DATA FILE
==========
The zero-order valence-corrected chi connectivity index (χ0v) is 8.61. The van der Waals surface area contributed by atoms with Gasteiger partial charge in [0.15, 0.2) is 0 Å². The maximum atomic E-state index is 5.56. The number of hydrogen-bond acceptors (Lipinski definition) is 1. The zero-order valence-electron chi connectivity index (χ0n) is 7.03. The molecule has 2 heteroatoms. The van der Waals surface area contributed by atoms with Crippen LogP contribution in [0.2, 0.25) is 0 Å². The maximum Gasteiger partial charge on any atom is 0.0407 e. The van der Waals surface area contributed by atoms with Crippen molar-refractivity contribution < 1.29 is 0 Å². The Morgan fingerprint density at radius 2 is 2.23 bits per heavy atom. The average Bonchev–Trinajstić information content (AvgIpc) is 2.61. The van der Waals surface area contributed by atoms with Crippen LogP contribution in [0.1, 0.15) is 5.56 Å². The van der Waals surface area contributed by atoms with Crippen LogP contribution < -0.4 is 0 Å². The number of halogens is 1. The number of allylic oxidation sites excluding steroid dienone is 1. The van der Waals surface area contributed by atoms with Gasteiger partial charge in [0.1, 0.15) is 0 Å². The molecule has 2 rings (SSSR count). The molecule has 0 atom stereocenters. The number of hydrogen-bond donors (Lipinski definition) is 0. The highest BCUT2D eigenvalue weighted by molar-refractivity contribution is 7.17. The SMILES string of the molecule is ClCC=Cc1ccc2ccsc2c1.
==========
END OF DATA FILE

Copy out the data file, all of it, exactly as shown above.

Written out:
The zero-order valence-corrected chi connectivity index (χ0v) is 8.61. The van der Waals surface area contributed by atoms with Gasteiger partial charge in [0.15, 0.2) is 0 Å². The maximum atomic E-state index is 5.56. The number of hydrogen-bond acceptors (Lipinski definition) is 1. The zero-order valence-electron chi connectivity index (χ0n) is 7.03. The molecule has 2 heteroatoms. The van der Waals surface area contributed by atoms with Crippen LogP contribution in [0.2, 0.25) is 0 Å². The maximum Gasteiger partial charge on any atom is 0.0407 e. The van der Waals surface area contributed by atoms with Crippen molar-refractivity contribution < 1.29 is 0 Å². The Morgan fingerprint density at radius 2 is 2.23 bits per heavy atom. The average Bonchev–Trinajstić information content (AvgIpc) is 2.61. The van der Waals surface area contributed by atoms with Crippen LogP contribution in [0.1, 0.15) is 5.56 Å². The van der Waals surface area contributed by atoms with Crippen LogP contribution < -0.4 is 0 Å². The number of halogens is 1. The number of allylic oxidation sites excluding steroid dienone is 1. The van der Waals surface area contributed by atoms with Gasteiger partial charge in [0.1, 0.15) is 0 Å². The molecule has 2 rings (SSSR count). The molecule has 0 atom stereocenters. The number of hydrogen-bond donors (Lipinski definition) is 0. The highest BCUT2D eigenvalue weighted by molar-refractivity contribution is 7.17. The SMILES string of the molecule is ClCC=Cc1ccc2ccsc2c1.